Mr. Irwin suggested that the situation in Cambodia was different from that in Laos. In Cambodia we had a political problem and might, for political reasons related to SIHANOUK’s frame of mind, have to meet [Page 208] Cambodian demands for assistance. The question in Laos was not political in that sense. The government in Laos was favorable to the West. There was no pressure from a political point of view to supply the Laotians with equipment which they could not use. If it were a matter of maintaining more than an initial Laotian capability to defend the frontiers of Laos for a short time, the problem went beyond Laos itself and became a SEATO and a U.S. problem. The broadening of the language for Laos might make a difference in the long run but not in the short run. Mr. Gray stated that when the Planning Board dealt with the figures in the financial appendix, it would address itself to the questions Mr. McCone has raised. Secretary Gates said he understood that the reason for the proposed note in the Record of Action was to allay the fears of those who thought that the new language meant a large increase in U.S. military assistance for Laos. Mr. Gray said he thought the question Mr. McCone had raised was a fair one and that if any substantial increase in assistance to Laos was contemplated, it would be called to the attention of the NSC. Secretary Herter suggested that if we increased military assistance to Cambodia, Thailand and Vietnam would soon be crying that Cambodia planned to use the military equipment the U.S. provided against them rather than against Communist China.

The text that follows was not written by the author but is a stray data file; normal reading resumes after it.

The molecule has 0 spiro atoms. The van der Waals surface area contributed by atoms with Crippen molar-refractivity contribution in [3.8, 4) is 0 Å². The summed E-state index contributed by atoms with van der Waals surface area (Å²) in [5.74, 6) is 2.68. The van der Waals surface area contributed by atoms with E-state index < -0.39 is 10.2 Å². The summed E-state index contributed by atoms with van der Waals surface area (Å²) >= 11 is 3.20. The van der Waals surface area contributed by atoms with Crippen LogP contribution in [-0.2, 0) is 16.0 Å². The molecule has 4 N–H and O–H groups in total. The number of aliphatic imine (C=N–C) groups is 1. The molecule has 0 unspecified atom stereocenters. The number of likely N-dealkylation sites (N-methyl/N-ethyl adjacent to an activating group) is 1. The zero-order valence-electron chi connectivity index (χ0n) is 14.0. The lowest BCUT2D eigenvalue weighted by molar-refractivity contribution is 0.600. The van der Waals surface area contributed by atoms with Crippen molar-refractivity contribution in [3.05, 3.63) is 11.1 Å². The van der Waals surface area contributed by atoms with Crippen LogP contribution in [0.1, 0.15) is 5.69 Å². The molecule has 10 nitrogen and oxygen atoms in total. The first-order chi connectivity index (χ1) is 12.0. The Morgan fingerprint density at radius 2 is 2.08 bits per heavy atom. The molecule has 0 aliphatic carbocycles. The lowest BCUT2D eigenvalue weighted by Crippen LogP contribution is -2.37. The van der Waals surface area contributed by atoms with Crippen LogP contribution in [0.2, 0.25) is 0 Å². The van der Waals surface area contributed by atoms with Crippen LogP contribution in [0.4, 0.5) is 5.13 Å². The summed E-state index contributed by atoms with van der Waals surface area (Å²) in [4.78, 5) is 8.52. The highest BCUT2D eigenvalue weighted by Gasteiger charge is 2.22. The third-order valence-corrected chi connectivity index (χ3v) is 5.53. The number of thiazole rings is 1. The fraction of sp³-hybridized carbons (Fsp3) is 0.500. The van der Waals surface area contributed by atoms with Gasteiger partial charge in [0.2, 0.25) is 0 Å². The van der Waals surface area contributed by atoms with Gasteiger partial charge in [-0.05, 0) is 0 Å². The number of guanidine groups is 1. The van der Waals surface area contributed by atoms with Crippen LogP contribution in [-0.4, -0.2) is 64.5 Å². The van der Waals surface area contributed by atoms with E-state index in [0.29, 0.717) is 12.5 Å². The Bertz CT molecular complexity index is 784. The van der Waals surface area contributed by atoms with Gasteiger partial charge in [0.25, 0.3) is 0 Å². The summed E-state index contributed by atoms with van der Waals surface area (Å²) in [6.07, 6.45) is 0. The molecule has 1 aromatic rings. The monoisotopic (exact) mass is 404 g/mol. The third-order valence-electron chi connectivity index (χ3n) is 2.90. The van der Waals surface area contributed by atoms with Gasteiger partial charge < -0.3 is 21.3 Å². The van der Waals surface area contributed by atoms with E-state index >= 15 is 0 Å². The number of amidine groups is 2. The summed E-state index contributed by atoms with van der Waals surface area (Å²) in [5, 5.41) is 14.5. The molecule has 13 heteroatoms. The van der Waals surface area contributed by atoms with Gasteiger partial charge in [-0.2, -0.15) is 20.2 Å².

Mr. Dulles thought that we should look soon at the problem of U.S. and French military training missions in Laos. Secretary Herter said that the French had agreed to increase their training mission but had not done so. We were now talking about the possibility of phasing out our mission slowly unless they increase the size of their mission to bring it up to the level of ours.